When you were a child, what did you want to be when you grew up? I was a child pondering this question in the 80’s. This was a time when little girls were encouraged to pursue professions traditionally held by men. Most of my girlfriends proudly boasted their plans to be doctors, attorneys, research scientists and even pilots. Our mothers were starting to work outside of the home which expanded our ideas.
What did I want to be when I grew up? I had a clear answer to this question from the time I was five years old; I wanted to be a mother. Some of my best friends were surprised by my desire for motherhood partly because it was not fashionable and partly because my demeanor was not sensitive or sentimental. I was happy for my friends who were going to pursue their glamorous professions, but my desire never changed. I wanted to be a mother a 5, 7, 10, 12, 15, 18, 21 and even today at the ripe old age of 41. I think my desire to mother a child has been the only constant in my life. Continue reading
Sheol, a barren womb,
land that never gets its fill of water,
and fire, which never says, “Enough!”
Yesterday I was at the Doctor’s office. I’m now a mature woman in my EARLY 40’s, but when I was a young girl I was diagnosed with endometriosis. It was the aggressive stuff that less than 2% of woman with endometriosis experience. I was stubborn and despite 3 nerve blocks and weekly visits to the pain management clinic, I would not have a hysterectomy. Over the course of the next 11 years I would have 13 surgeries. In my 20’s & early 30’s I just refused to accept that I would not give birth to my own children. It was not until I was 36 that I realized I was out of options and consented to a total abdominal hysterectomy. Uterus, ovaries and cervix are all gone. Immediately post operative, my physical pain was relieved and I was able to stop all pain management. In the years since my hysterectomy, I have been diagnosed with a general autoimmune disorder resulting in multiple bouts of pleurisy and other inappropriate immune responses. My Doctor’s believe that my autoimmune issues may have been what caused my endometriosis to be so aggressive; conversely, my endometriosis treatments (such has chemotherapy) may be what have angered my immune system. It’s a ‘what came first’ scenario.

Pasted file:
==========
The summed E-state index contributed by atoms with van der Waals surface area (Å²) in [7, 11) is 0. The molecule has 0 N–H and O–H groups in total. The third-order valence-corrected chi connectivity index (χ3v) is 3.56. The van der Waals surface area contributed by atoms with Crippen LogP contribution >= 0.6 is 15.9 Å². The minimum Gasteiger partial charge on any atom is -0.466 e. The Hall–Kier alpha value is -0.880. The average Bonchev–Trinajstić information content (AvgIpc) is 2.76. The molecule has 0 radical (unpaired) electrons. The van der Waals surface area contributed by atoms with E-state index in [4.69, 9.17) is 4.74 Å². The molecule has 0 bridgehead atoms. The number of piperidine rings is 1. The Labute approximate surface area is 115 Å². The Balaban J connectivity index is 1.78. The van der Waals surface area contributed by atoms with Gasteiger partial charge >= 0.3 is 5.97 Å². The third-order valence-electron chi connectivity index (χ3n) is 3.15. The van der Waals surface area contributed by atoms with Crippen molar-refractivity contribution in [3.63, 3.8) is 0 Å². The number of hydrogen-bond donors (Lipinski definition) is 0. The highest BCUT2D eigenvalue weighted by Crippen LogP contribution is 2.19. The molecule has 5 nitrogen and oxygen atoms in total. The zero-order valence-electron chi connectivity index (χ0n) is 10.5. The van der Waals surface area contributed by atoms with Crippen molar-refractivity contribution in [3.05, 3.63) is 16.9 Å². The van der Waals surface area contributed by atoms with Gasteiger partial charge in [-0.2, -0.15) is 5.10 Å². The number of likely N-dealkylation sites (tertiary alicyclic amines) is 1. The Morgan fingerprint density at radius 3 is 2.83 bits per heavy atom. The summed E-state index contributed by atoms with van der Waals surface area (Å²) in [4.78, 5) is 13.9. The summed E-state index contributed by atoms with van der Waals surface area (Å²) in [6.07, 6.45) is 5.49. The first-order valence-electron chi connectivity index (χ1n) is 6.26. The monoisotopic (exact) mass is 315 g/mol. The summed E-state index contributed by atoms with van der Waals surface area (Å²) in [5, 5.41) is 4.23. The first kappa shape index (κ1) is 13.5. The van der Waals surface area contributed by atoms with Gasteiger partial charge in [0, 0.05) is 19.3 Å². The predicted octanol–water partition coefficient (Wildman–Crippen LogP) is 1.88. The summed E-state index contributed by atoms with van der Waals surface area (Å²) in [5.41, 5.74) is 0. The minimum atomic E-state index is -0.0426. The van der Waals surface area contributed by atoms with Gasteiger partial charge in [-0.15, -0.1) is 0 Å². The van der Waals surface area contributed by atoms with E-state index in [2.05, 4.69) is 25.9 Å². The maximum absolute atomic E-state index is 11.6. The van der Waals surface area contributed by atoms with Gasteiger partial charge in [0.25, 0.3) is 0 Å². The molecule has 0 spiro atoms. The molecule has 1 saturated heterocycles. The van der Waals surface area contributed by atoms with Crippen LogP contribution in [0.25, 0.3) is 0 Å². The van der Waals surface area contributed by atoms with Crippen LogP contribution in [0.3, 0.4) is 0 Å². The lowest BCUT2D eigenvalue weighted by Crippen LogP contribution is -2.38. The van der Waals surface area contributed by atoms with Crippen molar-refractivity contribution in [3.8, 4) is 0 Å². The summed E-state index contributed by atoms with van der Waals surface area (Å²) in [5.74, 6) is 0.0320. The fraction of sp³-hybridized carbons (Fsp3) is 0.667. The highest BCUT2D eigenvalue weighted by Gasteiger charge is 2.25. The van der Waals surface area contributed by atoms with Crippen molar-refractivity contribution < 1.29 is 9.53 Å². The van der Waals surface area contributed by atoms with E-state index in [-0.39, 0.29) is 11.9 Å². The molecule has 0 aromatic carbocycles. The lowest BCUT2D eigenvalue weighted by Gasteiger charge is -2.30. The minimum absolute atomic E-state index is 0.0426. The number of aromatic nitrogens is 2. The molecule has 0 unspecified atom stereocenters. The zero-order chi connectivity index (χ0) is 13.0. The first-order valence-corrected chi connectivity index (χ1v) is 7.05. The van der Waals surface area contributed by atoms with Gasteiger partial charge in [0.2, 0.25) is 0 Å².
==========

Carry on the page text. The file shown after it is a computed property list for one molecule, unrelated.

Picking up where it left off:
Anyhoo, back to my Doctor’s appointment yesterday. I was meeting with an endocrinologist regarding my thyroid. He asked the same question as my internist and gynecologist before him, “Do you work?” I responded with the same answer I gave the other doctors and told him that I do work. He then gave me a familiar response, “Can you work less?” And there it was. The question my husband and I have been pondering for the past four years.
There were two predominant issues that kept me working full-time. One was my desire to adopt a child. Prior to my hysterectomy I was obsessed with preserving my fertility. Post hysterectomy I became obsessed with adoption. The second issue was that my step-sons were in chaos. I feel the need to define their chaos: their mother had a child with a married man, this man and his two-year old son were often spending overnights in their home, threats to be moved out-of-state, a cousin who is transitioning gender from female to male, depressive episodes, and everything else that comes with disorder in the home. I don’t have to tell any reader with children that when they are in chaos, it can be a financial strain that you will gladly carry to remove them from a state of disorder and place them back into a state of order. Both of these issues have since resolved (though not in the way I desired). Continue reading